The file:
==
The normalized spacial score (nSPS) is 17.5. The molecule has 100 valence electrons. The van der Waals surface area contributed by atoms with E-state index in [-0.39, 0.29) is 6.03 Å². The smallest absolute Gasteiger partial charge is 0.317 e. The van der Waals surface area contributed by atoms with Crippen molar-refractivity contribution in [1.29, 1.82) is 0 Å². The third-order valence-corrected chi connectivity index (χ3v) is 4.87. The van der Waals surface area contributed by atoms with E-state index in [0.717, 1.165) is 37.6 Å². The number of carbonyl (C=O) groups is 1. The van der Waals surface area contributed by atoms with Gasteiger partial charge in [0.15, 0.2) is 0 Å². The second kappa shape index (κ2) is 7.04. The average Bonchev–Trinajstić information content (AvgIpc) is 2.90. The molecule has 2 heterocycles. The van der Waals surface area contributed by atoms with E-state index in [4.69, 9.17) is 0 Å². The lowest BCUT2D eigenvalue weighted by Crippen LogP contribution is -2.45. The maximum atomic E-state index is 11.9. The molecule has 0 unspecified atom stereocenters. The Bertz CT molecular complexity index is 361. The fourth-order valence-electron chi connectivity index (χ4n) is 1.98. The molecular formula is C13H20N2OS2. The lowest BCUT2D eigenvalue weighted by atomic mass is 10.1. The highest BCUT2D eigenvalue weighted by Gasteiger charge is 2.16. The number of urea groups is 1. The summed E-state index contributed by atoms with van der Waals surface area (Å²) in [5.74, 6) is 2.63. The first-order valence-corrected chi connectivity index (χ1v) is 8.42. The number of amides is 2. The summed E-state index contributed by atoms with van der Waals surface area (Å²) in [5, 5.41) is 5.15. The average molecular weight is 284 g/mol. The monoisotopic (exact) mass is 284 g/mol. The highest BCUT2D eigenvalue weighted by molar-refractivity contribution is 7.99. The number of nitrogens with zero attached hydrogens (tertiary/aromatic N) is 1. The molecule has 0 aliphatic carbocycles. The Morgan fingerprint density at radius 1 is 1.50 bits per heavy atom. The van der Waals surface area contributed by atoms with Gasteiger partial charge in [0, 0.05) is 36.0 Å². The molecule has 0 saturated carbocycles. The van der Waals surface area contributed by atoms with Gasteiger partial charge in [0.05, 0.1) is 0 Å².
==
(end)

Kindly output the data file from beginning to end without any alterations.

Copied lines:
The normalized spacial score (nSPS) is 17.5. The molecule has 100 valence electrons. The van der Waals surface area contributed by atoms with E-state index in [-0.39, 0.29) is 6.03 Å². The smallest absolute Gasteiger partial charge is 0.317 e. The van der Waals surface area contributed by atoms with Crippen molar-refractivity contribution in [1.29, 1.82) is 0 Å². The third-order valence-corrected chi connectivity index (χ3v) is 4.87. The van der Waals surface area contributed by atoms with E-state index in [0.717, 1.165) is 37.6 Å². The number of carbonyl (C=O) groups is 1. The van der Waals surface area contributed by atoms with Gasteiger partial charge in [0.15, 0.2) is 0 Å². The second kappa shape index (κ2) is 7.04. The average Bonchev–Trinajstić information content (AvgIpc) is 2.90. The molecule has 2 heterocycles. The van der Waals surface area contributed by atoms with E-state index in [4.69, 9.17) is 0 Å². The lowest BCUT2D eigenvalue weighted by Crippen LogP contribution is -2.45. The maximum atomic E-state index is 11.9. The molecule has 0 unspecified atom stereocenters. The Bertz CT molecular complexity index is 361. The fourth-order valence-electron chi connectivity index (χ4n) is 1.98. The molecular formula is C13H20N2OS2. The lowest BCUT2D eigenvalue weighted by atomic mass is 10.1. The highest BCUT2D eigenvalue weighted by Gasteiger charge is 2.16. The number of urea groups is 1. The summed E-state index contributed by atoms with van der Waals surface area (Å²) in [5.74, 6) is 2.63. The first-order valence-corrected chi connectivity index (χ1v) is 8.42. The number of amides is 2. The summed E-state index contributed by atoms with van der Waals surface area (Å²) in [5, 5.41) is 5.15. The average molecular weight is 284 g/mol. The monoisotopic (exact) mass is 284 g/mol. The highest BCUT2D eigenvalue weighted by molar-refractivity contribution is 7.99. The number of nitrogens with zero attached hydrogens (tertiary/aromatic N) is 1. The molecule has 0 aliphatic carbocycles. The Morgan fingerprint density at radius 1 is 1.50 bits per heavy atom. The van der Waals surface area contributed by atoms with Gasteiger partial charge in [0, 0.05) is 36.0 Å². The molecule has 0 saturated carbocycles. The van der Waals surface area contributed by atoms with Gasteiger partial charge in [0.05, 0.1) is 0 Å².